Virginia Code Sec. 20-109(A) provides for the termination of a spousal support obligation "based upon clear and convincing evidence that the spouse receiving support has been habitually cohabiting with another person in a relationship analogous to a marriage for one year or more." In Luttrell v. Cocco, the Virginia Court of Appeals addressed the issue of how 20-109(A) would apply to same-sex couples. There, Husband sought to modify his support obligation to his former Wife based upon her cohabitation and engagement to another woman for at least one year. The Court of Appeals construed the cohabitation statute not to apply to the same-sex couple and affirmed the denial of Husband's motion to modify spousal support. This is a decision that confounds the mind in light of the 2012 Court of Appeals decision in Brennan v. Albertson, where the Court upheld a termination of spousal support to an ex-wife who was living with another women in a platonic relationship. The difference between the two opinions is that the issue of whether a same-sex couple could "cohabit" was not before the Court in Brennan, because in that case the two females were not romantically involved but did consider the relationship as permanent or indefinite. Accordingly, the Virginia Court of Appeals has permitted a husband to terminate his spousal support obligation on the basis that his ex-wife was living with a female friend, but the Virginia Court of Appeals precluded a husband from terminating his spousal support obligation where his wife was living with another woman in a romantic relationship with the intention to marry. On the face, the two opinions seem to be at odds with each other, and it seems likely that the General Assembly will need to revise Section 20-109(A) given the fact that same-sex marriage is now legal in Virginia.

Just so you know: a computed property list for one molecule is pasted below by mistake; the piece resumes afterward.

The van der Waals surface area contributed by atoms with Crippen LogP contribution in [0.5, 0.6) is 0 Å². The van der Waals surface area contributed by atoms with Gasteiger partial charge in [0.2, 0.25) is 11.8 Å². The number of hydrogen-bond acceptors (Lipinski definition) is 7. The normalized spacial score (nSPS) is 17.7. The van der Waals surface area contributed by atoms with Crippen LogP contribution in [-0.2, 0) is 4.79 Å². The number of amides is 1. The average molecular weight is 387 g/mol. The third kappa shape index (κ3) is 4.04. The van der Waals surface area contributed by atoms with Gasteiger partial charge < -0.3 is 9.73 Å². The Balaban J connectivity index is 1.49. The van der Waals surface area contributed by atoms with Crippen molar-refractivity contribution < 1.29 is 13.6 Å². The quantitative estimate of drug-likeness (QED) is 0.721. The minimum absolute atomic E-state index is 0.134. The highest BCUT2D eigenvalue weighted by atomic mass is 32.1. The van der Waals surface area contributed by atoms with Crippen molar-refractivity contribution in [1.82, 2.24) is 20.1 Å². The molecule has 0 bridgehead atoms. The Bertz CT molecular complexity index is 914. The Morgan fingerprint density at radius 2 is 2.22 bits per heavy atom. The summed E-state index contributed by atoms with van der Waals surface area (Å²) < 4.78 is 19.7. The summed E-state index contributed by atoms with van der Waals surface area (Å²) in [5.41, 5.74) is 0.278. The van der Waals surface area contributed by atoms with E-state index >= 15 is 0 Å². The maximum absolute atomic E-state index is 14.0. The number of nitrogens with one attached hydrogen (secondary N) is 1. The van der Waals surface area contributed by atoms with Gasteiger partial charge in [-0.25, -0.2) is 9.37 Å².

Maddox & Gerock encourages all Virginia family law attorneys to attend this amazing advanced family law retreat: Tying & Untying the Knot: Advocating Same Sex Family Law Issues. It will take place on February 20-21, 2015 at the Boar's Head Inn, Charlottesville, VA. Partners Julie Gerock, Katharine Maddox and Marcia Maddox plan to attend.
While same-sex marriage is likely en route to legalization, same-sex divorce currently poses serious problems for married same-sex couples due to residency and other state requirements.
This New York Times article sheds light on the recent Supreme Court ruling, and the potential impact it could have on same-sex divorce, which, as we noted in this blog, Article on the Higher Costs of Same-Sex Divorce, can be very problematic.
According to a CNN Money article published yesterday, the costs of same-sex divorce are higher than the costs of opposite-sex divorce.